A.7598 (Gottfried)/S.5535 (Hannon)
In early 2016, the New York State Department of Health (DOH) plans to move nearly 5,000 people getting critical services through the Traumatic Brain Injury (TBI) and Nursing Home Transition and Diversion (NHTD) Medicaid waivers to Medicaid managed care. But consumers, providers and other important stakeholders have not been involved in planning the transition of these populations and the array of services unique to the waivers into a managed care model. This legislation is crucial to a successful transition, allowing these special populations to continue to live a full life in their communities.
The TBI and NHTD waivers provide specialized services that help people with traumatic brain injuries, dementia, and other disabilities avoid nursing home or other institutional placement. While the populations served by the waiver programs are small, their needs are complex, and many of the services they receive are not traditionally available in Medicaid or commercial insurance. Rushing to move the waiver populations to managed care risks service disruption and much more – it puts people who rely on the waiver programs at risk of institutionalization. Because managed care plans have little or no experience working with these populations or providing the types of services they need to remain in the community, it is critical that the transition to managed care be done in a paced, deliberate and well-thought out manner.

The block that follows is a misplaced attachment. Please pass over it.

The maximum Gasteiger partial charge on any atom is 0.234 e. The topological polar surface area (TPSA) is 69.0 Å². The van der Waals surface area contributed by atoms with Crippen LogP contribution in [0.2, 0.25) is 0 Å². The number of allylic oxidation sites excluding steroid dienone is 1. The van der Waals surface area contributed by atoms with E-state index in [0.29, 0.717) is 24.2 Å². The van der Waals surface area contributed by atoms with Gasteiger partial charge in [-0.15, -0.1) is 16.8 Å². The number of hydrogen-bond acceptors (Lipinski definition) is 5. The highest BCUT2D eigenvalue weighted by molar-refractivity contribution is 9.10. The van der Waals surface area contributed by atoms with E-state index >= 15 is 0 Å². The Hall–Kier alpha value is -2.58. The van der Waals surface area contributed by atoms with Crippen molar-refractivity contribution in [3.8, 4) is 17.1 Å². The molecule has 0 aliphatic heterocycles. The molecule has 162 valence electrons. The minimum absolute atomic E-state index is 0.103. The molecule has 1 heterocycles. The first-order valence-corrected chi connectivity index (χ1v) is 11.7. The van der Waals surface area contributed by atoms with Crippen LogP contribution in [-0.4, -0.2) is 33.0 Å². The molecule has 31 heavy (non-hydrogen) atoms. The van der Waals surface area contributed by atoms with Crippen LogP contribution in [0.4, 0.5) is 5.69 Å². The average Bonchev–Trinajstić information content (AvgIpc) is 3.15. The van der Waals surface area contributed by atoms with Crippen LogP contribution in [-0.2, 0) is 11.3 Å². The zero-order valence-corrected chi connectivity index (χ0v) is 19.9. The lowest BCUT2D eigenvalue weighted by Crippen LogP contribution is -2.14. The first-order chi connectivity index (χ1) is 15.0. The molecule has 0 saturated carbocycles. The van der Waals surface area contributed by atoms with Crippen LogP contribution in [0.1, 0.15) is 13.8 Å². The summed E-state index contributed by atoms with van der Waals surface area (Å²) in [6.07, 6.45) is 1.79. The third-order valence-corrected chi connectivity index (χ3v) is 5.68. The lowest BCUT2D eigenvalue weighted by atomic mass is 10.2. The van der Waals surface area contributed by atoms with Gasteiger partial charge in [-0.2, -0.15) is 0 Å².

S.5535/A.7598 would slow down the transition to managed care and require DOH to take time to convene a stakeholder work group (including payers, consumer representatives, providers of services, and the chairs of the Assembly and Senate Health Committees) to ensure a thorough and thoughtful discussion on how to best transition these populations to managed care. The legislation would require the work group to consider several critical principles in developing a transition plan and make recommendations to the Commissioner of DOH.
For these reasons, Empire Justice Center supports this legislation.